Blacks are also still dealing with a culture of illiteracy, which grew out of slavery. I have witnessed this first-hand, and if the example I am about to give earns me an accusation of triggering the racist air siren, never mind dog whistle, then so be it. Many years ago I attended a self-help group for a challenge I was dealing with. People would have meetings at different times and places in Washington, D.C., and often read aloud out of the founding organization’s literature. I attended meetings all over Washington, in black neighborhoods and white ones. And more often than not, blacks had more trouble reading than whites. I don’t care what anyone says, or what it costs me, this is the truth. And it is heartbreaking. To hear an adult struggle through a passage while being encouraged by others — “take your time, you can do it” — is to be confronted with the fruits of 500 years of oppression. Slaves were not allowed to read, and once freed, blacks were discouraged from doing so. The effects are still obvious. It has nothing to do with intelligence. They were just not given basic tools at home and in school.
Conservatives are right when they argue that we are all individuals, and that the best way to pick yourself up in modern America is, well, to pick yourself up. They are equally accurate in observing the insufferable liberal condescension toward black people — that We Are the World smugness that allows lefties to think of themselves as righteous protectors when they are really only bolstering their self-esteem by using black people. Furthermore, conservatives show genuine compassion in their attempt to break teachers unions so that it’s possible to get qualified — and literate — teachers into broken schools. But we would also do well to stop and simply acknowledge that African-Americans suffered a trauma, and traumas take time to recover from — sometimes a lot of time.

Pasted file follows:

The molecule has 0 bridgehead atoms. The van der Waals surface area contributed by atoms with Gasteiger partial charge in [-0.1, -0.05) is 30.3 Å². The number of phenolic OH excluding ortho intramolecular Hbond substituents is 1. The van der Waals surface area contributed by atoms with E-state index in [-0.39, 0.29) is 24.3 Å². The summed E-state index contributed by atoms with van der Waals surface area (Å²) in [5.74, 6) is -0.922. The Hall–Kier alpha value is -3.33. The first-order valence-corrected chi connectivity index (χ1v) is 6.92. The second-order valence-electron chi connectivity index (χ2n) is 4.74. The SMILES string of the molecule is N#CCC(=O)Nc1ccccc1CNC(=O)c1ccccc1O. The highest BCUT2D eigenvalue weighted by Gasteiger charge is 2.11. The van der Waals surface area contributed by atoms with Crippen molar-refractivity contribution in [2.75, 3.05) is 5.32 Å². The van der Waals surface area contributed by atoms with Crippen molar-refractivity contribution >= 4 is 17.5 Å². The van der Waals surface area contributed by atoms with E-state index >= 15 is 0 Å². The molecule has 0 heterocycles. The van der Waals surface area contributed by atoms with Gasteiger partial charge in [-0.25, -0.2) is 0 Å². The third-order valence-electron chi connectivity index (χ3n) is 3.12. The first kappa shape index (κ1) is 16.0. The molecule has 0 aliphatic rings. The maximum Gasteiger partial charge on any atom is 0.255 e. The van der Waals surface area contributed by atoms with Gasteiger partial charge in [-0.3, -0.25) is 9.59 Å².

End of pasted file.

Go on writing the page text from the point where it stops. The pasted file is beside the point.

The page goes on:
This doesn’t mean we have to treat blacks with that horrible, dewy-eyed sadness that the left does — those haloed liberals who can’t approach a black person without offering a quivering apology and a long lecture about how much they love Obama. It also doesn’t mean that we should treat people as members of groups rather than as individuals. I know, that somewhat contradicts what I said earlier about the struggles of the African-American community. But as G.K. Chesterton noted, the healthy mind can hold two seemingly contradictory thoughts — indeed, that is often the way to sanity.
I realize that I’ll most likely be called a racist for even bringing any of this up. Hell, Chris Matthews would call me a racist if I sang “She Loves You.” But if we are all Americans and people of good will, we all have a license to speak freely and honestly about race. Even us Pillsbury dough boys.
Mark Judge is the author of A Tremor of Bliss: Sex, Catholicism, and Rock ‘n’ Roll.